Bryan Blaskie ‘09, music composition and cinema major, has been racking up success in the world of musical theater. Moving to LA after graduation, he composed the music for “Assistants,” which won the award for the StageScene Best World Premiere Musical, “I Wish,” and “Victorian Courting & Zombies.” And he directed the music of “Boy from Oz,” “110 in the Shade,” ”The Max Factor Factor,” and “Tonya Harding: The Musical.”
Now Blaskie is in New York, opening his musical “Nothing to See Here,” “which is the show I want Denison to do one day. It’s about the Scopes Monkey Trial, set in a small rural town that loves bluegrass…so basically Granville,” he says.
Blaskie shares his thoughts about the bright lights of Broadway and why getting a bad grade can actually be a good thing.
When did you begin to fall in love with musical theatre?
I saw a community production in Columbus of a little-known musical called “Bat Boy” when I was in high school. It was such a funny, clever, and compelling musical with a powerful rock-inspired score that completely changed my understanding of what musical theatre could be. Until that moment, I hadn’t been exposed to much musical theatre except through the classics. I had no idea musicals existed beyond “Sound of Music” and “Wizard of Oz”.
What did you learn at college that impacts your work today?
I spent most of my Denison career on the Fine Arts Quad. If it weren’t for the requirements of having to take other classes across disciplines (you know, that whole “liberal arts” thing), I probably wouldn’t have. However, it was that exact exposure to classes like Religion, Women’s Studies, History, and more that shaped the content of my music. I try to bring those critical thinking skills to the stories I write.
Can you tell me about a favorite class or professor?
I’ll never forget the moment that changed my entire approach to learning. I was in Theory of Cinema with Dr. Jane Greene and I turned in an unimpressive paper that received a deservedly low grade. I was shocked that she saw through my bull, but I’m so glad that she did. She knew that I was struggling with thinking about film as an artform that could be critiqued as such. She pushed and challenged me to come up with original arguments that could be supported by specific evidence. I spent so much time trying to come up with the “right” answer to subjective questions, but Dr. Greene taught me that there are rarely right answers—just good arguments.
Can you tell us about your career path? By any chance have any Denisonians helped along the way?
After Denison, I moved to LA to pursue film production and film scoring. There were countless alumni who mentored and guided me along my way like Mo Stemen ‘07 and Dean Hansell ‘74.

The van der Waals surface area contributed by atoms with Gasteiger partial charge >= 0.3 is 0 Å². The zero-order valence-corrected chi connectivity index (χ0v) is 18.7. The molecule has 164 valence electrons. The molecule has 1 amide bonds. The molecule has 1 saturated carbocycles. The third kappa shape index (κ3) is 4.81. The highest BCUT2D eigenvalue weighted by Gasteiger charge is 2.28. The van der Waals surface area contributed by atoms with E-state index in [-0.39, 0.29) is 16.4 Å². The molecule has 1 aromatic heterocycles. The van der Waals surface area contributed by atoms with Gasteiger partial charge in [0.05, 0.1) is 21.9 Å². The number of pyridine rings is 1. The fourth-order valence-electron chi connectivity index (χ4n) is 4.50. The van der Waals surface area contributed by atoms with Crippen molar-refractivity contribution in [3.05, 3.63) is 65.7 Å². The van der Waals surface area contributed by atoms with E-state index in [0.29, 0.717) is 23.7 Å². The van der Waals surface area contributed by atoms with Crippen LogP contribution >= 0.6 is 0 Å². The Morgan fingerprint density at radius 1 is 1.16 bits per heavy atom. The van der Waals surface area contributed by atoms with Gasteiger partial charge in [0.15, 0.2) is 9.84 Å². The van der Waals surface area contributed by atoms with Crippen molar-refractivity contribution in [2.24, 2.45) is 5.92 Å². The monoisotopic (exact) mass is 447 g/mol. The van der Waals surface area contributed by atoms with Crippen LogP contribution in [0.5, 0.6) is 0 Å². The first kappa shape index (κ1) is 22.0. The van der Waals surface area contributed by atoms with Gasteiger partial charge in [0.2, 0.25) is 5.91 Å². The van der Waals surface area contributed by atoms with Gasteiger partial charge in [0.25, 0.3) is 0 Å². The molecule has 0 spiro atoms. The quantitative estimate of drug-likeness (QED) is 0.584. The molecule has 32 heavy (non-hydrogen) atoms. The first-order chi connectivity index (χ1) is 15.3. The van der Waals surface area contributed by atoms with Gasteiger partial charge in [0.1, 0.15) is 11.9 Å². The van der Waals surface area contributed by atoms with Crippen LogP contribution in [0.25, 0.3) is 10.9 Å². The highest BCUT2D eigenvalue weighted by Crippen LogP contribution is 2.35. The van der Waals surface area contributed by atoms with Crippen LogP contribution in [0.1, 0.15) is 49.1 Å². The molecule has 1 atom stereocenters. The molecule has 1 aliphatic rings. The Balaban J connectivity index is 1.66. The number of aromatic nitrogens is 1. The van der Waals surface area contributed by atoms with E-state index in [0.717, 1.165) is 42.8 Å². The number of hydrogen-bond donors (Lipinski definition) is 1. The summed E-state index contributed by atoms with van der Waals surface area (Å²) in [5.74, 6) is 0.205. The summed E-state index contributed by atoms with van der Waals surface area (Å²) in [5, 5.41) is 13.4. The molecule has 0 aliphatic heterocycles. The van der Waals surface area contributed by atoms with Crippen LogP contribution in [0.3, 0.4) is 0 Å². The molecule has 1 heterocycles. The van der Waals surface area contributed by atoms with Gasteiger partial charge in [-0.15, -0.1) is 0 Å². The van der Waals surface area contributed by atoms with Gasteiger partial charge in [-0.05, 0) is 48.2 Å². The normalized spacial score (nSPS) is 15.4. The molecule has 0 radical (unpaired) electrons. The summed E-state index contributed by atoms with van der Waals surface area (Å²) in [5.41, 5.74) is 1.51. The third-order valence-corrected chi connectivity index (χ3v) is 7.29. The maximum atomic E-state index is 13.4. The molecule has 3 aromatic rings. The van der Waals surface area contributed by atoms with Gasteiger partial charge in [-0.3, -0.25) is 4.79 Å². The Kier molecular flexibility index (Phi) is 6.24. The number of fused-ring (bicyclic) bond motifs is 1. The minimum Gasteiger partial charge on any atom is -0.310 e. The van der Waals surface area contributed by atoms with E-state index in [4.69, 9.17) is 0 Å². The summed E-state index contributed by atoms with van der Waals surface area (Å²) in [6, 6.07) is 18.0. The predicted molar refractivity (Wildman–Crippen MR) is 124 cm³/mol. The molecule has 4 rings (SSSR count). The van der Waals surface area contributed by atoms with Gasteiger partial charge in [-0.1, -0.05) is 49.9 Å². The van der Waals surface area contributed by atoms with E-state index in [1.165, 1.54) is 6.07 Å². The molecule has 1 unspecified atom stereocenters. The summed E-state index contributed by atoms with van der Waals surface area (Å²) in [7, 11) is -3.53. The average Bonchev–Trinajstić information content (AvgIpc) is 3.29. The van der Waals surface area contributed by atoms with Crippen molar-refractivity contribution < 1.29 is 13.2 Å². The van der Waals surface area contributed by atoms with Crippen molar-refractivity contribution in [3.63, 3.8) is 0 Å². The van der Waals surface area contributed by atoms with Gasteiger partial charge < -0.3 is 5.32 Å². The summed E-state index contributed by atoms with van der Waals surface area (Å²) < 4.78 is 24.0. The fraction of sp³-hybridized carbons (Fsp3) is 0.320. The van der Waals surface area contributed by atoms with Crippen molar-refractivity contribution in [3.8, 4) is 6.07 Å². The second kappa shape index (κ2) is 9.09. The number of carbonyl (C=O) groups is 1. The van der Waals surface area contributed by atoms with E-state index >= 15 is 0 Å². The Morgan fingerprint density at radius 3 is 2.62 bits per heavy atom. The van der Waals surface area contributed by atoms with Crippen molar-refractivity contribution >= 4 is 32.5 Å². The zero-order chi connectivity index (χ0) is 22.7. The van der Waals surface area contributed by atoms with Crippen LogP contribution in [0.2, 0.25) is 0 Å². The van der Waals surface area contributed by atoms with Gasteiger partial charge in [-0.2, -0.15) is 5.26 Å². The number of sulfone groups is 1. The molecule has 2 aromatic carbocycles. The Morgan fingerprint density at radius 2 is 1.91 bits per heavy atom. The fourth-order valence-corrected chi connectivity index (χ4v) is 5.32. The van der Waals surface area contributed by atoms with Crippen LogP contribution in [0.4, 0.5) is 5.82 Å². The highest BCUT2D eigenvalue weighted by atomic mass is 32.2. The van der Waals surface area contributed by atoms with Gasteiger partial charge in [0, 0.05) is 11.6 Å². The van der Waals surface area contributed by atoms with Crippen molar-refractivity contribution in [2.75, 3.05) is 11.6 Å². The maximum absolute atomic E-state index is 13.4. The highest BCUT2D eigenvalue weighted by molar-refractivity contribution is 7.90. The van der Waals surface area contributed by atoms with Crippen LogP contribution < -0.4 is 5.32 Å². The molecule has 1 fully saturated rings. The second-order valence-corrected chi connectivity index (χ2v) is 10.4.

As I explored the entertainment industry, I started earning an income as a pianist and accompanist. I fell into the LA theatre community without realizing that music directing was even a career possibility. I was still itching to compose, but I found myself interested in songs and theatre instead of scores and film. I decided to study the art of musical theatre writing, so I enrolled in a master’s program at NYU. I’ve stayed in New York since.
“A career only comes by finding your individual voice and your individual way of expressing it.”
What does being a musical composer look like in your daily life? Can you give us a snapshot?
Daily life is bizarre enough as it is right now, but I’m grateful to be working for a performing arts college that has been providing me with an income throughout the pandemic.
Writing a musical takes a long time and a lot of money, and there are countless developmental steps before it ever sees a production. Once I finish a draft of a scene or song, I’ll call a performer friend to have them read it aloud or sing it. It’s necessary to hear songs in someone else’s voice—if not, it’s just me singing to myself. Getting fresh ears and eyes can help uncover what is or isn’t working in a draft before diving back in for rewrites. I was working on one song for almost three years before I was happy with it.
Do you have any advice for college students who are interested in a career in the arts?
I always wanted to find the “corporate ladder” equivalent to a career in the arts, but there just isn’t one. Each artist makes their own path based on their own artistic vision and interest. A career only comes by finding your individual voice and your individual way of expressing it.
If you could describe yourself in three words, what would they be?
Critical, evolving, instinctual